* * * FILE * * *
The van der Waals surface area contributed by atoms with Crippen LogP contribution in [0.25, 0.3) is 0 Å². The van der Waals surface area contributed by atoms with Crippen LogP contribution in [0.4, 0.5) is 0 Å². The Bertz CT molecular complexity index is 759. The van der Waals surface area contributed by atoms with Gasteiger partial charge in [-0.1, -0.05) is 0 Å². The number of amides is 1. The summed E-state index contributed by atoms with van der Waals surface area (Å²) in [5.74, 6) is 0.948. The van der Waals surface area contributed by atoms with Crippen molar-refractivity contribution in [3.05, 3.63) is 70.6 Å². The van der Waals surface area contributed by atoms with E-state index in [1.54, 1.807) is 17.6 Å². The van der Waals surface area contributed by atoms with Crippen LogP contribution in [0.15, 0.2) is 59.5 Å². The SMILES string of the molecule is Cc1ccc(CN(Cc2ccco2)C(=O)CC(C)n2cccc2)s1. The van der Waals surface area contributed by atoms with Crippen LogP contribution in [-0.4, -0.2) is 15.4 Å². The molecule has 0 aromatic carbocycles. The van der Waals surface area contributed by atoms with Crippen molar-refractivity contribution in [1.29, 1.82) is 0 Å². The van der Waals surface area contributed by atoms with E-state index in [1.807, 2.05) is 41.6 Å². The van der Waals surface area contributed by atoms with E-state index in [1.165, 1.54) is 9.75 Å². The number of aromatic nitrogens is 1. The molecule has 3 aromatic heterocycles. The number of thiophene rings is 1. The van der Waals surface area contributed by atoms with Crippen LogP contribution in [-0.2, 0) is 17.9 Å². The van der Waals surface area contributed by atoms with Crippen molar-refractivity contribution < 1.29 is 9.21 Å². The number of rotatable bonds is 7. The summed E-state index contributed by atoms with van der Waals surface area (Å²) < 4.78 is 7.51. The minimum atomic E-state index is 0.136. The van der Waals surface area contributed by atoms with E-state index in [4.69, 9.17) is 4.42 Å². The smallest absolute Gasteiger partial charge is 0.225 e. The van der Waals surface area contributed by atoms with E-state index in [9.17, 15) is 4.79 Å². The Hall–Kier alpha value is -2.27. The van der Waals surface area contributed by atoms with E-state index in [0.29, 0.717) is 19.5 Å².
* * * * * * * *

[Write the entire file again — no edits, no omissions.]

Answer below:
The van der Waals surface area contributed by atoms with Crippen LogP contribution in [0.25, 0.3) is 0 Å². The van der Waals surface area contributed by atoms with Crippen LogP contribution in [0.4, 0.5) is 0 Å². The Bertz CT molecular complexity index is 759. The van der Waals surface area contributed by atoms with Gasteiger partial charge in [-0.1, -0.05) is 0 Å². The number of amides is 1. The summed E-state index contributed by atoms with van der Waals surface area (Å²) in [5.74, 6) is 0.948. The van der Waals surface area contributed by atoms with Crippen molar-refractivity contribution in [3.05, 3.63) is 70.6 Å². The van der Waals surface area contributed by atoms with E-state index in [1.54, 1.807) is 17.6 Å². The van der Waals surface area contributed by atoms with Crippen LogP contribution in [0.15, 0.2) is 59.5 Å². The SMILES string of the molecule is Cc1ccc(CN(Cc2ccco2)C(=O)CC(C)n2cccc2)s1. The van der Waals surface area contributed by atoms with Crippen LogP contribution in [-0.4, -0.2) is 15.4 Å². The molecule has 0 aromatic carbocycles. The van der Waals surface area contributed by atoms with Crippen molar-refractivity contribution in [1.29, 1.82) is 0 Å². The van der Waals surface area contributed by atoms with E-state index in [1.807, 2.05) is 41.6 Å². The van der Waals surface area contributed by atoms with E-state index in [1.165, 1.54) is 9.75 Å². The number of aromatic nitrogens is 1. The molecule has 3 aromatic heterocycles. The number of thiophene rings is 1. The van der Waals surface area contributed by atoms with Crippen LogP contribution in [-0.2, 0) is 17.9 Å². The van der Waals surface area contributed by atoms with Crippen molar-refractivity contribution < 1.29 is 9.21 Å². The number of rotatable bonds is 7. The summed E-state index contributed by atoms with van der Waals surface area (Å²) < 4.78 is 7.51. The minimum atomic E-state index is 0.136. The van der Waals surface area contributed by atoms with E-state index in [4.69, 9.17) is 4.42 Å². The smallest absolute Gasteiger partial charge is 0.225 e. The van der Waals surface area contributed by atoms with E-state index in [9.17, 15) is 4.79 Å². The Hall–Kier alpha value is -2.27. The van der Waals surface area contributed by atoms with E-state index in [0.29, 0.717) is 19.5 Å².